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Assuming $\alpha$ is a unit speed curve, I'm trying to prove that $\alpha$ is plane. By hypothesis, I know its curvature is such that $$\kappa=1$$ I'm trying to use the torsion's formula: $$\tau=\frac{\langle \alpha'\times\alpha'',\alpha'''\rangle}{\|\alpha'\times\alpha''\|^{2}}$$ to show it's equal to zero, but I have no idea how to use it.

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  • $\begingroup$ Don't you need to define the space curve? $\endgroup$
    – Narasimham
    Oct 11 '20 at 20:50
  • $\begingroup$ @Narasimham Actually, no. I mean, the exercise just asks to prove it, just like I wrote. $\endgroup$
    – mvfs314
    Oct 11 '20 at 20:52
  • $\begingroup$ Are you asking if a unit speed curve on a sphere of radius $1$ with $\kappa = 1$ is a plane curve? $\endgroup$ Oct 11 '20 at 22:16
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    $\begingroup$ @RobertLewis the exercise I'm doing is asking to prove this: "If $\alpha$ is a curve that lays on a sphere of radius 1, show $\kappa\geq1$. Still, show if $\kappa=1$, then $\alpha$ is plane. The first part I made it, the problem is the last one. $\endgroup$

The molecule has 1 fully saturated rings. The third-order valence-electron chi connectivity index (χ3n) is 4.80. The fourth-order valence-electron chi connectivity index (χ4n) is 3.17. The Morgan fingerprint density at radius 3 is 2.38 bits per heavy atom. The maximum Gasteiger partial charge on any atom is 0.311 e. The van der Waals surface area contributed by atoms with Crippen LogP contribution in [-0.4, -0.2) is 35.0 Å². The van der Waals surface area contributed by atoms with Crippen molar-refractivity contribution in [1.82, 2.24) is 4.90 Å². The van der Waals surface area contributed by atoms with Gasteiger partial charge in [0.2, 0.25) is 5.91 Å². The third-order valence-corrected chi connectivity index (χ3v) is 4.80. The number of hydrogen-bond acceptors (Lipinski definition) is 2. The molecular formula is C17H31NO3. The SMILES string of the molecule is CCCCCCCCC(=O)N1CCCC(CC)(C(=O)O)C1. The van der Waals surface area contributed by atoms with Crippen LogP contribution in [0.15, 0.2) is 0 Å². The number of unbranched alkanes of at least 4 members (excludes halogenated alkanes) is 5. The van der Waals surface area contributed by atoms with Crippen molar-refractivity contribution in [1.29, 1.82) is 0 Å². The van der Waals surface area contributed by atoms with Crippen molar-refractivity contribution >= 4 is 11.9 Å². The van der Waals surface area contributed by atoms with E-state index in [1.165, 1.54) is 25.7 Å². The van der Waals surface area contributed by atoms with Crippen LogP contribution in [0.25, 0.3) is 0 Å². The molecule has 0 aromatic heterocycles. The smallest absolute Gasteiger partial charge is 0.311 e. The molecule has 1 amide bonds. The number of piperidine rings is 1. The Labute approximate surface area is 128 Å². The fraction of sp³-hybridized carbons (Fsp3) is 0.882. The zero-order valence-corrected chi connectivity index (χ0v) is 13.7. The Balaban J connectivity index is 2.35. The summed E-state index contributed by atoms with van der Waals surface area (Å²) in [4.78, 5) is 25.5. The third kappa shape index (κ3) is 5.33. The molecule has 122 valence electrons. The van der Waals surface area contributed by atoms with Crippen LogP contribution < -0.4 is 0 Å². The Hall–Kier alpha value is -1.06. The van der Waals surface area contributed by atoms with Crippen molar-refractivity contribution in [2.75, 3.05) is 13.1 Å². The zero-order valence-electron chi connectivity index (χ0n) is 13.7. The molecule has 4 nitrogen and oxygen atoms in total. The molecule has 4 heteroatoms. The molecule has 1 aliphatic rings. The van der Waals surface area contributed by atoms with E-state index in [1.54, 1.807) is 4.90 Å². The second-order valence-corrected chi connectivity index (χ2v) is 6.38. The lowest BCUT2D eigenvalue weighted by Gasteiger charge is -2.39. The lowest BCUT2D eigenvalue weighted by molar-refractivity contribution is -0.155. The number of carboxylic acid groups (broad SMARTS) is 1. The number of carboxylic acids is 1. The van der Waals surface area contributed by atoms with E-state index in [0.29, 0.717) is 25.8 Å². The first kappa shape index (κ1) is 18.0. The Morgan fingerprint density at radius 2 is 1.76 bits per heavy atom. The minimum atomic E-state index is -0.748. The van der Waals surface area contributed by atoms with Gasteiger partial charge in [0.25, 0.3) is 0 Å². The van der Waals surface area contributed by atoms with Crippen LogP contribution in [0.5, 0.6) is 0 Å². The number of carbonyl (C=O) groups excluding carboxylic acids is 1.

– mvfs314
    Oct 11 '20 at 22:20
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    $\begingroup$ @mvfs314: thanks. Will see if I can come up with anything. Cheers! $\endgroup$ Oct 11 '20 at 22:22
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If $\alpha$ is a unit speed curve that lies on the sphere of radius 1 we have $\langle \alpha, \alpha\rangle = 1 = \langle \alpha^\prime, \alpha^\prime\rangle$. From this, it follows $2\langle \alpha', \alpha\rangle =0$. Then differentiating once more, we get $0=\langle \alpha'',\alpha\rangle + \langle \alpha',\alpha'\rangle = \langle \alpha'',\alpha\rangle + 1$ which implies $\alpha'' = -\alpha$, since $1=k=\lVert \alpha''\rVert$, and $\lVert\alpha\rVert = 1$. Finally we have $\alpha '''= -\alpha'\implies \alpha'''\parallel\alpha '\implies \langle \alpha'\times \alpha'', \alpha'''\rangle =0\implies \tau = 0$

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